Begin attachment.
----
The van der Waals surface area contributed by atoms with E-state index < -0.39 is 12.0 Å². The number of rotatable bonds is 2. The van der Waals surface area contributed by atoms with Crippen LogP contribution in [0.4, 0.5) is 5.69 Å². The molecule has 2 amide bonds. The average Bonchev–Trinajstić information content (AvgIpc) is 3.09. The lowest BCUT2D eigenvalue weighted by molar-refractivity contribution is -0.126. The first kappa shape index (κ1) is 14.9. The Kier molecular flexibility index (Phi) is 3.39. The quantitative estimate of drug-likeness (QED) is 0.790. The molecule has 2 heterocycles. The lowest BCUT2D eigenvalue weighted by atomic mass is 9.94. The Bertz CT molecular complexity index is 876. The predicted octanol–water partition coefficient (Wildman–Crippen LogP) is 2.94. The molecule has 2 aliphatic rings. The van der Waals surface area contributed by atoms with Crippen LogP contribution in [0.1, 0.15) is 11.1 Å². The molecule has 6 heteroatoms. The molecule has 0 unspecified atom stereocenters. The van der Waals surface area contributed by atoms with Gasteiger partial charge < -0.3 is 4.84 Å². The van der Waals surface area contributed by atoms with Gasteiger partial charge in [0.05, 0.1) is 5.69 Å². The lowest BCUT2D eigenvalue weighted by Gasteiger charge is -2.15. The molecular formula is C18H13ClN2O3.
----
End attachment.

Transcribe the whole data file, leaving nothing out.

The van der Waals surface area contributed by atoms with E-state index < -0.39 is 12.0 Å². The number of rotatable bonds is 2. The van der Waals surface area contributed by atoms with Crippen LogP contribution in [0.4, 0.5) is 5.69 Å². The molecule has 2 amide bonds. The average Bonchev–Trinajstić information content (AvgIpc) is 3.09. The lowest BCUT2D eigenvalue weighted by molar-refractivity contribution is -0.126. The first kappa shape index (κ1) is 14.9. The Kier molecular flexibility index (Phi) is 3.39. The quantitative estimate of drug-likeness (QED) is 0.790. The molecule has 2 heterocycles. The lowest BCUT2D eigenvalue weighted by atomic mass is 9.94. The Bertz CT molecular complexity index is 876. The predicted octanol–water partition coefficient (Wildman–Crippen LogP) is 2.94. The molecule has 2 aliphatic rings. The van der Waals surface area contributed by atoms with Crippen LogP contribution in [0.1, 0.15) is 11.1 Å². The molecule has 6 heteroatoms. The molecule has 0 unspecified atom stereocenters. The van der Waals surface area contributed by atoms with Gasteiger partial charge < -0.3 is 4.84 Å². The van der Waals surface area contributed by atoms with Gasteiger partial charge in [0.05, 0.1) is 5.69 Å². The lowest BCUT2D eigenvalue weighted by Gasteiger charge is -2.15. The molecular formula is C18H13ClN2O3.